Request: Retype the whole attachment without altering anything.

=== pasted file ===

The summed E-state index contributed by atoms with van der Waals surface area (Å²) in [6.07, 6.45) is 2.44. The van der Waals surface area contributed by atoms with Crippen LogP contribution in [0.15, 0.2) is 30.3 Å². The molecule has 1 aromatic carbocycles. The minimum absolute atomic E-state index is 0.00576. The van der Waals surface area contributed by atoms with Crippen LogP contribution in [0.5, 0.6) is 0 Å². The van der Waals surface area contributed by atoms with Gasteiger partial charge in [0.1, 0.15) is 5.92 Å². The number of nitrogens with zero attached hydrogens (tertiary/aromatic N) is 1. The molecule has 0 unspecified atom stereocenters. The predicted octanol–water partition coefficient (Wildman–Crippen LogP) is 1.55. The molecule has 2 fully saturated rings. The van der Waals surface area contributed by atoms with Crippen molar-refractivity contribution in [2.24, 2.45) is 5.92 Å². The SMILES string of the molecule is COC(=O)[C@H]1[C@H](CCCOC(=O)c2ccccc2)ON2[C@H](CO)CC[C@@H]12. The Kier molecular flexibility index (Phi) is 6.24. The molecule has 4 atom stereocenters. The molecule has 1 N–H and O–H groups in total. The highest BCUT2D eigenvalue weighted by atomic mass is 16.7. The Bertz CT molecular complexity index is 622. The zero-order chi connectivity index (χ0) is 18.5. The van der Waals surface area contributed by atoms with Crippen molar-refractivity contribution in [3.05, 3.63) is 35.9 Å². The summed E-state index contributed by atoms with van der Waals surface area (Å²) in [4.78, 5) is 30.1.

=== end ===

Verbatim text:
The summed E-state index contributed by atoms with van der Waals surface area (Å²) in [6.07, 6.45) is 2.44. The van der Waals surface area contributed by atoms with Crippen LogP contribution in [0.15, 0.2) is 30.3 Å². The molecule has 1 aromatic carbocycles. The minimum absolute atomic E-state index is 0.00576. The van der Waals surface area contributed by atoms with Crippen LogP contribution in [0.5, 0.6) is 0 Å². The van der Waals surface area contributed by atoms with Gasteiger partial charge in [0.1, 0.15) is 5.92 Å². The number of nitrogens with zero attached hydrogens (tertiary/aromatic N) is 1. The molecule has 0 unspecified atom stereocenters. The predicted octanol–water partition coefficient (Wildman–Crippen LogP) is 1.55. The molecule has 2 fully saturated rings. The van der Waals surface area contributed by atoms with Crippen molar-refractivity contribution in [2.24, 2.45) is 5.92 Å². The SMILES string of the molecule is COC(=O)[C@H]1[C@H](CCCOC(=O)c2ccccc2)ON2[C@H](CO)CC[C@@H]12. The Kier molecular flexibility index (Phi) is 6.24. The molecule has 4 atom stereocenters. The molecule has 1 N–H and O–H groups in total. The highest BCUT2D eigenvalue weighted by atomic mass is 16.7. The Bertz CT molecular complexity index is 622. The zero-order chi connectivity index (χ0) is 18.5. The van der Waals surface area contributed by atoms with Crippen molar-refractivity contribution in [3.05, 3.63) is 35.9 Å². The summed E-state index contributed by atoms with van der Waals surface area (Å²) in [4.78, 5) is 30.1.